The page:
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Rabies deaths down by a third in three years in India, but snakebites continue to kill

health Updated: Aug 07, 2017 10:51 IST
Rabies,snake bites,National Rabies Control Programme

Anti-rabies vaccination has helped bring down deaths from rabies, 97% of which spreads to humans through the saliva of infected dogs.(Burhaan Kinu(HT FILE))

India has registered a more than 30% drop in deaths from rabies over the past three years, but the fall in snakebite deaths is just 5% , said minister of state for health Anupriya Patel in a written reply to Lok Sabha.

The data submitted in Parliament was for 2014 to 2016.

In 2014, 125 rabies deaths were reported from across India, which fell to 113 in 2015 and 86 in 2016.

West Bengal was the worst affected state, with 47 rabies deaths in 2016, followed by Karnataka with 19 deaths.

“Without treatment, the disease is 100% fatal and how well the animal bite is managed is crucial in preventing disease and death,” says an expert at the National Centre for Disease Control (NCDC).

Dogs are responsible for about 97% of human rabies, cats cause 2% cases and monkeys, mongoose and others account for 1%.

The virus is found in mostly wild and some domesticated animals, and spreads to other animals and humans in saliva through bites, scratches or licks on broken skin or mucous membrane.

“The wound should be cleaned thoroughly with soap and water as quickly as possible after the bite and the first anti-rabies vaccine should be given at once. The rest of the three doses should be taken on the 3rd, 7th and 28th day,” said the expert.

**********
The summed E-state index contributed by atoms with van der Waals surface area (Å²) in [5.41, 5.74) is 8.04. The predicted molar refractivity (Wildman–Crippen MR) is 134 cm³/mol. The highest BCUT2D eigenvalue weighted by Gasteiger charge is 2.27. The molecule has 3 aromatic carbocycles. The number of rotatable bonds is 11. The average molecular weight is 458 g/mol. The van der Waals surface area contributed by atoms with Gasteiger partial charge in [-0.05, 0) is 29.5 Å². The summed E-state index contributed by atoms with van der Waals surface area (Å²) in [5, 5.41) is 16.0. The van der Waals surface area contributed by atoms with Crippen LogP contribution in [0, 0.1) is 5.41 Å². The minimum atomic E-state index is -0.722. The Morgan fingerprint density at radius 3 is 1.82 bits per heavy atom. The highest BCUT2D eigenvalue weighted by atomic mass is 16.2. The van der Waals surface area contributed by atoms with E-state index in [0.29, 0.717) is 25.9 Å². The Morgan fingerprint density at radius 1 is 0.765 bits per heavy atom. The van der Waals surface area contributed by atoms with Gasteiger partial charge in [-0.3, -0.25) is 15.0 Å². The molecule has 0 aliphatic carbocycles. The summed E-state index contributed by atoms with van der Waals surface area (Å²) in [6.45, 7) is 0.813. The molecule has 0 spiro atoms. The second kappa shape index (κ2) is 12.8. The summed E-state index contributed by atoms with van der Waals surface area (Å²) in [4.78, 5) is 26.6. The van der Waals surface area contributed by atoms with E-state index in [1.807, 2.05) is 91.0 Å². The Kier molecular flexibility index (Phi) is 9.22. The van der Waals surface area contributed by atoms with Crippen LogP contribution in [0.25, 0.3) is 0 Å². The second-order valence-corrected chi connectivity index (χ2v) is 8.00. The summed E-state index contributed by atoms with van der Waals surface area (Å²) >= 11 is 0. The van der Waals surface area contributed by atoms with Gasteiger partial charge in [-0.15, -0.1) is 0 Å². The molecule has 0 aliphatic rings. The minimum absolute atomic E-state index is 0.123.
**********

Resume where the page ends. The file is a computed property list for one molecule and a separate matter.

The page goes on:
Anti-rabies vaccines are effective in cases of scratches or superficial bites but those who have deep wounds or a wound that bleeds, an anti-rabies serum is also recommended.

The shots are given for free at all public hospitals and clinics, but the market cost of the serum is between Rs 1,200 and Rs 1,500. The vaccine costs around Rs 300 per shot, with the dose depending on the weight of the person bitten.

India’s National Rabies Control Programme includes initiatives such as mass vaccination of dogs, dog-population management and tracking and treating cases to stop the spread of rabies and prevent death.

Deaths due to snake bites dropped marginally from 1,122 in 2014 to 1,064 in 2016.

West Bengal again was the worst -affected states in terms of numbers, with 138 people dying of snake bites last year, followed by Odisha with 128 deaths, and Madhya Pradesh with 113 deaths.

Deaths were highest in 2015, when 1,219 people died of snakebites.

“The Centre provides assistance under National Health Mission to the states to strengthen health infrastructure for treatment of diseases and to deal with health emergencies, including snake bites,” said Patel.

First Published: Aug 07, 2017 10:51 IST